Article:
Sunday, December 25, 2016
Does the grid sparkle?
The following is a partial list of programs aired by WBAI that Jack Shalom—in a post to PacificaRadiowaves—considers to be “gems”. I have added my comments (in red). What are your thoughts?
Still good and appropriate, but showing weakness.
*Guns and Butter
Truther talk that occasionally flirts with objectivity.
Law and Disorder
First Voices radio with John Kane
Mostly ego-driven drivel.
Economic Update with Richard Wolff
Talk Back with Ron Daniels
A self-promoting, single-minded grab of free commercial airtime.
Talk Back with Malachi McCourt
Morning Irsay--lessons in music appreciation with James Orsay
Highly questionable misuse of the soap box.
The Positive Mind with acolytes of Armand DeMille
Take Charge of Your Health with Corinne Funari
An inappropriate commercial venture.
Arts Express--arts and politics with Prairie Miller and your correspondent
Very uneven Afro-centric KPFK import.
*Letters and Politics
The Morning Show --with Michael G. Haskins and guests
Valuable time slot wasted by an incompetent, unimaginative host.
Joy of Resistance-feminist show with Fran Luck
Sounds good, but I am not qualified to judge this topic.
Off to a good start.
Laura Flanders Show
Through the Opera Glass
Good music, knowledgeable presenters.
Randy Credico--political comedy
Good interviews with interesting guests—wisely downplays Credico’s humorless comedy.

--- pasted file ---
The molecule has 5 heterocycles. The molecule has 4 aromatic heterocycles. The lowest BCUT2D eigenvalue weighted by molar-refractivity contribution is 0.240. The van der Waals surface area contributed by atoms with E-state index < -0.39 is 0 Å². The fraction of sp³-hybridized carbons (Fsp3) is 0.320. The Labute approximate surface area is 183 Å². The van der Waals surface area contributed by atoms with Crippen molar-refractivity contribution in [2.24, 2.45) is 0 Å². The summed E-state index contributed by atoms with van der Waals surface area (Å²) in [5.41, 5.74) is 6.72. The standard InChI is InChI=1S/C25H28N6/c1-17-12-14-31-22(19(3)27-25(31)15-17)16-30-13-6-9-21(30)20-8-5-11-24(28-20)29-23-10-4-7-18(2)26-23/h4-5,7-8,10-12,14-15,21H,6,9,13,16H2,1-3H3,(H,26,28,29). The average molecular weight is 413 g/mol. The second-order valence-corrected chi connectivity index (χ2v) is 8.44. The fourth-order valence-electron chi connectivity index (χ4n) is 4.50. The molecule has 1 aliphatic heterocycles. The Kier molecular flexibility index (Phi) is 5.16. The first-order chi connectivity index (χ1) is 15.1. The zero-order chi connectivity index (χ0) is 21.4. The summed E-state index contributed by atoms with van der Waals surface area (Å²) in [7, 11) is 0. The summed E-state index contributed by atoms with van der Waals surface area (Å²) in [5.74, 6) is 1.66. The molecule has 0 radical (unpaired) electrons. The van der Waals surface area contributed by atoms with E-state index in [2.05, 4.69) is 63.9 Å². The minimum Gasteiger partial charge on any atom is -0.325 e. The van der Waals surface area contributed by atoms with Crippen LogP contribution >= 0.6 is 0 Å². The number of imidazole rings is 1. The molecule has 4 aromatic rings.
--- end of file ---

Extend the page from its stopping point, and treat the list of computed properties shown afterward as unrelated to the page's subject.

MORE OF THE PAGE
New World Gallery with Chico Alvarez
Excellent music and presentation.
Golden Age of Radio with Max Schmid
Mixed bag of nostalgia.
Building Bridges--labor issues with Mimi Rosenberg
This laughably self-declared “sister” is a bad joke with a mouth that apparently can’t be closed.
*The Jimmy Dore Show--political comedy
Some of the humor is strained.
Excellent, informative program that stays on course.
Liquid Sound Lounge--free form music with Jeannie Hopper
A long-running, meaningless mixture of bland music and idle chatter, this is a more or less thinly disguised promotion for Ms. Hopper’s commercial ventures.
Off the Hook--issues about hackers and
Generally excellent and authoritative. Good for WBAI.
Out-FM with John Riley and Bob Lederer
The subject could be handled more intelligently, but this one has its moments.
Personal Computer Show with Hank Kee
Hampered by the stagnancy of hopelessly out-dated DOS graduates.
The Katie Halper Show---political comedy
Still waiting to hear an inkling of humor, political or otherwise.
Cuba in Focus with Sally O’Brien
A worthy subject stifled by the host’s race-coated twists of truth.
Everything Old is New Again--the great american songbook with David Kenney
Well produced show, seemingly aimed at the gay cabaret set. No redeeming value as a Pacifica program.
And You Don't Stop--hip-hop with Chuck D.
Basically, a run-of-the-mill DJ show that might do well elsewhere.
All Mixed Up--sound collage with Peter Bochan
Excellent and intelligently conceived audio collages.
Hour of the Wolf--science fiction with Jim Freund
Usually excellent, thoughtfully produced program. Freund knows the subject inside out and attracts the right guests.
Explorations--physics and politics with Michio Kaku
Excellent in every way—should be scheduled in an appropriate time slot.